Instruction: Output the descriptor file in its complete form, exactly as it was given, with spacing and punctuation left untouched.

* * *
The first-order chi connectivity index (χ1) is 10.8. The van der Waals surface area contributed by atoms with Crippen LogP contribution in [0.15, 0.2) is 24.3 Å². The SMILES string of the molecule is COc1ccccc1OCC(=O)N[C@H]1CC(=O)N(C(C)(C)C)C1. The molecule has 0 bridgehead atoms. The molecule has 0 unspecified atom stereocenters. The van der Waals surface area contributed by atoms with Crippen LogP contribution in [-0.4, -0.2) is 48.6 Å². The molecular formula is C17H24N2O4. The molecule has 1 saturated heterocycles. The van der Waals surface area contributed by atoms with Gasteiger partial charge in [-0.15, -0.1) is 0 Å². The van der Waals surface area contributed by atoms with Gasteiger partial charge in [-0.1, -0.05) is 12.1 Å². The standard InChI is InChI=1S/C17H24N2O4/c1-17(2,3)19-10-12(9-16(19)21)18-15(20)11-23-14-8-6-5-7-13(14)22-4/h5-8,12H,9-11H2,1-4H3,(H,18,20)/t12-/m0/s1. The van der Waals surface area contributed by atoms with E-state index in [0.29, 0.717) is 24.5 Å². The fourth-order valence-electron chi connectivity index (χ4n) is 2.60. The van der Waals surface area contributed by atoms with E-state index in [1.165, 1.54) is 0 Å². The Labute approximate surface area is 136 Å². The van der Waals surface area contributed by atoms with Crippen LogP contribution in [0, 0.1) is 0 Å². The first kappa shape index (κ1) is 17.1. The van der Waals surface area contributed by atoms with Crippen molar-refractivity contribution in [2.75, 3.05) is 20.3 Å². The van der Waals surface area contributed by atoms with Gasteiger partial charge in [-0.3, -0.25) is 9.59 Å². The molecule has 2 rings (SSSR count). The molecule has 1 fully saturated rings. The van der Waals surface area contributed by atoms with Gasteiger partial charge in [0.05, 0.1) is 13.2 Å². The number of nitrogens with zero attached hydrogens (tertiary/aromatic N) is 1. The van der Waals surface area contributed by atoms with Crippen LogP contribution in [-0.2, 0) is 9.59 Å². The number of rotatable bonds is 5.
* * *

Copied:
The first-order chi connectivity index (χ1) is 10.8. The van der Waals surface area contributed by atoms with Crippen LogP contribution in [0.15, 0.2) is 24.3 Å². The SMILES string of the molecule is COc1ccccc1OCC(=O)N[C@H]1CC(=O)N(C(C)(C)C)C1. The molecule has 0 bridgehead atoms. The molecule has 0 unspecified atom stereocenters. The van der Waals surface area contributed by atoms with Crippen LogP contribution in [-0.4, -0.2) is 48.6 Å². The molecular formula is C17H24N2O4. The molecule has 1 saturated heterocycles. The van der Waals surface area contributed by atoms with Gasteiger partial charge in [-0.15, -0.1) is 0 Å². The van der Waals surface area contributed by atoms with Gasteiger partial charge in [-0.1, -0.05) is 12.1 Å². The standard InChI is InChI=1S/C17H24N2O4/c1-17(2,3)19-10-12(9-16(19)21)18-15(20)11-23-14-8-6-5-7-13(14)22-4/h5-8,12H,9-11H2,1-4H3,(H,18,20)/t12-/m0/s1. The van der Waals surface area contributed by atoms with E-state index in [0.29, 0.717) is 24.5 Å². The fourth-order valence-electron chi connectivity index (χ4n) is 2.60. The van der Waals surface area contributed by atoms with E-state index in [1.165, 1.54) is 0 Å². The Labute approximate surface area is 136 Å². The van der Waals surface area contributed by atoms with Crippen LogP contribution in [0, 0.1) is 0 Å². The first kappa shape index (κ1) is 17.1. The van der Waals surface area contributed by atoms with Crippen molar-refractivity contribution in [2.75, 3.05) is 20.3 Å². The van der Waals surface area contributed by atoms with Gasteiger partial charge in [-0.3, -0.25) is 9.59 Å². The molecule has 2 rings (SSSR count). The molecule has 1 fully saturated rings. The van der Waals surface area contributed by atoms with Gasteiger partial charge in [0.05, 0.1) is 13.2 Å². The number of nitrogens with zero attached hydrogens (tertiary/aromatic N) is 1. The van der Waals surface area contributed by atoms with Crippen LogP contribution in [-0.2, 0) is 9.59 Å². The number of rotatable bonds is 5.